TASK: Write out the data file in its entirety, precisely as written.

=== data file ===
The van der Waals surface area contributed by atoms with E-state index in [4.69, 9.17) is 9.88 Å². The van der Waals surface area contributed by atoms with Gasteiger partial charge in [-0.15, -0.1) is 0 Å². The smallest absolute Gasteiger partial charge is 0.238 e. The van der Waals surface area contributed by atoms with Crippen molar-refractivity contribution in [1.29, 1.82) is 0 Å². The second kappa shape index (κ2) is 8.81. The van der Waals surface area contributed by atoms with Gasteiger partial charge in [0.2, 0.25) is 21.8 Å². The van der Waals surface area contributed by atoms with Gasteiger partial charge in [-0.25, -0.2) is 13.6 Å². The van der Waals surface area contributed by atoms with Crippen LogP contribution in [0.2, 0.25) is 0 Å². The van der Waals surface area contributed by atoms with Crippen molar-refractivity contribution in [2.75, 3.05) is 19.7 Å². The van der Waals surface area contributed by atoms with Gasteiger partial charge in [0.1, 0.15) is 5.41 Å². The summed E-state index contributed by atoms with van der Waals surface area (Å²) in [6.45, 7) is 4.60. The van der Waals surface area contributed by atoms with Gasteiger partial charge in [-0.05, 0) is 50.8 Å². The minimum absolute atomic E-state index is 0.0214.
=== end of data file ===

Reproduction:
The van der Waals surface area contributed by atoms with E-state index in [4.69, 9.17) is 9.88 Å². The van der Waals surface area contributed by atoms with Gasteiger partial charge in [-0.15, -0.1) is 0 Å². The smallest absolute Gasteiger partial charge is 0.238 e. The van der Waals surface area contributed by atoms with Crippen molar-refractivity contribution in [1.29, 1.82) is 0 Å². The second kappa shape index (κ2) is 8.81. The van der Waals surface area contributed by atoms with Gasteiger partial charge in [0.2, 0.25) is 21.8 Å². The van der Waals surface area contributed by atoms with Gasteiger partial charge in [-0.25, -0.2) is 13.6 Å². The van der Waals surface area contributed by atoms with Crippen LogP contribution in [0.2, 0.25) is 0 Å². The van der Waals surface area contributed by atoms with Crippen molar-refractivity contribution in [2.75, 3.05) is 19.7 Å². The van der Waals surface area contributed by atoms with Gasteiger partial charge in [0.1, 0.15) is 5.41 Å². The summed E-state index contributed by atoms with van der Waals surface area (Å²) in [6.45, 7) is 4.60. The van der Waals surface area contributed by atoms with Gasteiger partial charge in [-0.05, 0) is 50.8 Å². The minimum absolute atomic E-state index is 0.0214.